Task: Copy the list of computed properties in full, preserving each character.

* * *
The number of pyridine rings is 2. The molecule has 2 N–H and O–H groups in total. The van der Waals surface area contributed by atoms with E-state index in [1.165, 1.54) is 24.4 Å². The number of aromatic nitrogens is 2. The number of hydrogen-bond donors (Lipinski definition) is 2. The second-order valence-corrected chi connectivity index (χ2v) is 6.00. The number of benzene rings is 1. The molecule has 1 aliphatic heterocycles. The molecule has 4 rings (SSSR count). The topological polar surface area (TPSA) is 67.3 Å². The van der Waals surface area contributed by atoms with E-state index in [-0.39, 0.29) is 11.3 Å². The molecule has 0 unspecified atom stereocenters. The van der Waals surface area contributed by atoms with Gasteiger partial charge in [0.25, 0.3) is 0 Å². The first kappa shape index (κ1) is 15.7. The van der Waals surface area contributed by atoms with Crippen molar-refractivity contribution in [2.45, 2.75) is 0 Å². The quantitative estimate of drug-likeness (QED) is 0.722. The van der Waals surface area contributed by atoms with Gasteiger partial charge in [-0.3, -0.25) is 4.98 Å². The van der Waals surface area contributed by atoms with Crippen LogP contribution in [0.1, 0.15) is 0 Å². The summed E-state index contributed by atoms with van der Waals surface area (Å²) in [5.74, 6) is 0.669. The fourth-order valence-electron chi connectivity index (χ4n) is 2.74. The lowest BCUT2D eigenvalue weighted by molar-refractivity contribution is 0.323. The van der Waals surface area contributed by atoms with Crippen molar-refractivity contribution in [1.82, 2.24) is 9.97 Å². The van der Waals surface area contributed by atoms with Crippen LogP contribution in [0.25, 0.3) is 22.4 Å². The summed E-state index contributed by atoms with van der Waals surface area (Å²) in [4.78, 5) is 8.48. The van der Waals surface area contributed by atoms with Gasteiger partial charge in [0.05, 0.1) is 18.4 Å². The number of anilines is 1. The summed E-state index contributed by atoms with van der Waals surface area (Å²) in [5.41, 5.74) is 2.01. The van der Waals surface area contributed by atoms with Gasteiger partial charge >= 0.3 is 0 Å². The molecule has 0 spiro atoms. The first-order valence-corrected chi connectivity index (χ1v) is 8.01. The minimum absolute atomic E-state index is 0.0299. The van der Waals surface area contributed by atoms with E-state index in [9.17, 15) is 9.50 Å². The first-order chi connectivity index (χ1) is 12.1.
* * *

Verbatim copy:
The number of pyridine rings is 2. The molecule has 2 N–H and O–H groups in total. The van der Waals surface area contributed by atoms with E-state index in [1.165, 1.54) is 24.4 Å². The number of aromatic nitrogens is 2. The number of hydrogen-bond donors (Lipinski definition) is 2. The second-order valence-corrected chi connectivity index (χ2v) is 6.00. The number of benzene rings is 1. The molecule has 1 aliphatic heterocycles. The molecule has 4 rings (SSSR count). The topological polar surface area (TPSA) is 67.3 Å². The van der Waals surface area contributed by atoms with E-state index in [-0.39, 0.29) is 11.3 Å². The molecule has 0 unspecified atom stereocenters. The van der Waals surface area contributed by atoms with Gasteiger partial charge in [0.25, 0.3) is 0 Å². The first kappa shape index (κ1) is 15.7. The van der Waals surface area contributed by atoms with Crippen molar-refractivity contribution in [2.45, 2.75) is 0 Å². The quantitative estimate of drug-likeness (QED) is 0.722. The van der Waals surface area contributed by atoms with Gasteiger partial charge in [-0.3, -0.25) is 4.98 Å². The van der Waals surface area contributed by atoms with Crippen LogP contribution in [0.1, 0.15) is 0 Å². The summed E-state index contributed by atoms with van der Waals surface area (Å²) in [5.74, 6) is 0.669. The fourth-order valence-electron chi connectivity index (χ4n) is 2.74. The lowest BCUT2D eigenvalue weighted by molar-refractivity contribution is 0.323. The van der Waals surface area contributed by atoms with Crippen molar-refractivity contribution in [1.82, 2.24) is 9.97 Å². The van der Waals surface area contributed by atoms with Crippen LogP contribution in [0.25, 0.3) is 22.4 Å². The summed E-state index contributed by atoms with van der Waals surface area (Å²) in [4.78, 5) is 8.48. The van der Waals surface area contributed by atoms with Gasteiger partial charge in [0.05, 0.1) is 18.4 Å². The number of anilines is 1. The summed E-state index contributed by atoms with van der Waals surface area (Å²) in [5.41, 5.74) is 2.01. The van der Waals surface area contributed by atoms with Gasteiger partial charge >= 0.3 is 0 Å². The molecule has 0 spiro atoms. The first-order valence-corrected chi connectivity index (χ1v) is 8.01. The minimum absolute atomic E-state index is 0.0299. The van der Waals surface area contributed by atoms with E-state index in [9.17, 15) is 9.50 Å². The first-order chi connectivity index (χ1) is 12.1.